intergenerational poverty that persists to this day.

A
point of equity?

At
its commencement the book announces that its purpose is to bring a legal
perspective to the realities of history. To this end, Dr Kidd develops the
argument that the 'stolen wages' came into the hands of the state in
circumstances that render the state a trustee, subject to a host of fiduciary
duties which impose continuing legal obligations to account for all these moneys
and to compensate in today's value for all that was lost.

From
a legal point of view the issues are
complex. Academics and lawyers can debate the
prospects of legal action based on the principles of equity explored in Trustees in Trial ad infinitum. However, the moral
obligation of Queensland to provide a just outcome for Indigenous workers who
were systematically robbed over many years is clear.

A
moral obligation

Perhaps
the greatest values of Trustees on
Trial is to lay bare the historical record
of financial mismanagement and the moral failure of previous Queensland
Governments to act on evidence of systematic underpayment, fraud and suspect
dealings with trust moneys.

The
book gives justification for the often expressed view that the issue of stolen
wages is one of the great scandals of Australia's history.

As
Geoffrey Robertson QC observes in the forward to his book, Premier Beattie at
least put forward a scheme that his government hoped would achieve an outcome,
and for that perhaps he at least deserves two cheers for acknowledging a
responsibility.

However,
the Stolen Wages Reparation Process has not resolved many of the key issues.
This failure to reach a just and equitable outcome in response to one of the
great scandals of Australia history continues to act as a bar to reconciliation.

The
way forward

Trustees
on Trial is unashamedly intended to give
the Stolen Wages Campaign new impetuous by disclosing to the world what really
happened.

In
his forward Geoffrey Robinson QC expresses his view that the equitable
principles which Dr Kidd has explored may not be the best way forward.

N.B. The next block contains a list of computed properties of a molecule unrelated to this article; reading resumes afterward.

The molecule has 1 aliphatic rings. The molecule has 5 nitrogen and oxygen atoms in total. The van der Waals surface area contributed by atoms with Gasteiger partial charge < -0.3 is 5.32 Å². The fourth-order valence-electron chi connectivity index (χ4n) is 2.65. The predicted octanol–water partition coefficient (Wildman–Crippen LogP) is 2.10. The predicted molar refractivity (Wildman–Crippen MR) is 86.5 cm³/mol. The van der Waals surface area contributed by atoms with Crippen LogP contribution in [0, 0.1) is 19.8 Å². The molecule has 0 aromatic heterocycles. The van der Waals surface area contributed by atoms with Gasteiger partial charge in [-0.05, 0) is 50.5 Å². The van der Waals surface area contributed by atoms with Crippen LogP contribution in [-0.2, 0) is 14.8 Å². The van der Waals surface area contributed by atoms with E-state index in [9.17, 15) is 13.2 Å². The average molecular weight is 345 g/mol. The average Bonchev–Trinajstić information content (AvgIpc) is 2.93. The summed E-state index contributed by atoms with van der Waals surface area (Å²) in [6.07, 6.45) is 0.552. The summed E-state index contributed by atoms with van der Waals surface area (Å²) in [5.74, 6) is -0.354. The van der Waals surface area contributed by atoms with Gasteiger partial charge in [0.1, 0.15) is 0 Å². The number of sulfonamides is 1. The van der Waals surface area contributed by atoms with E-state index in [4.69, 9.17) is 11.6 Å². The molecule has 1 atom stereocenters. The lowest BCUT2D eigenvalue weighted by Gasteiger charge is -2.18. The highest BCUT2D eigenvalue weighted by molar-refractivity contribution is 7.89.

I
too wonder whether litigation based on the obligations and duties of a fiduciary
is the best way forward.

I
think the solution most likely to advance the cause of reconciliation would be a
negotiated settlement. This settlement must truly be the result of real negotiations - not solution imposed unilaterally by government on a take it or leave
basis.

It
must be a settlement arrived at through proper consultation with Indigenous
communities it seeks to redress. It must be a settlement that recognises on one
hand the moral and legal obligations resting on the Queensland Government and,
on the other hand, the reality that any figure of compensation can only be an
arbitrary approximation of the true loss and the need for communities to
discount their claims somewhat to achieve finality without further
delays.

It
is clear that whatever other flaws may be found in the 2002 Reparation Process,
the amount offered was obviously too low -much less than the arbitrary
amount available to people under the Palm Island Case process and pitifully
little for what was - for some people - a lifetime's work.

The
scandal of the 'stolen wages' is not confined to Queensland. Similar
problems, though perhaps on a lesser scale, also arose under the
'Protection' policies of other states, and - despite some
progress in some states - they remain to be resolved.

Dr
Kidd's book makes a very valuable contribution to understanding why the
stolen wages scandal is still a live issue. It should be read by every
non-Indigenous person in Australia so that they can understand the continuing
resentment and frustration simmering within Indigenous communities over the
Stolen Wages.

The
Senate Legal and Constitutional References Committee is presently holding an
Inquiry into stolen wages in Australia and the research contained in Trustees in Trial provides a timely resource for the
Committee as it tackles this important and difficult issue.

I
congratulate Dr Kidd, on this her second book, and have much pleasure in
formally declaring Trustees on Trial launched.


[1] Baird v Queensland [2005] FCA 495.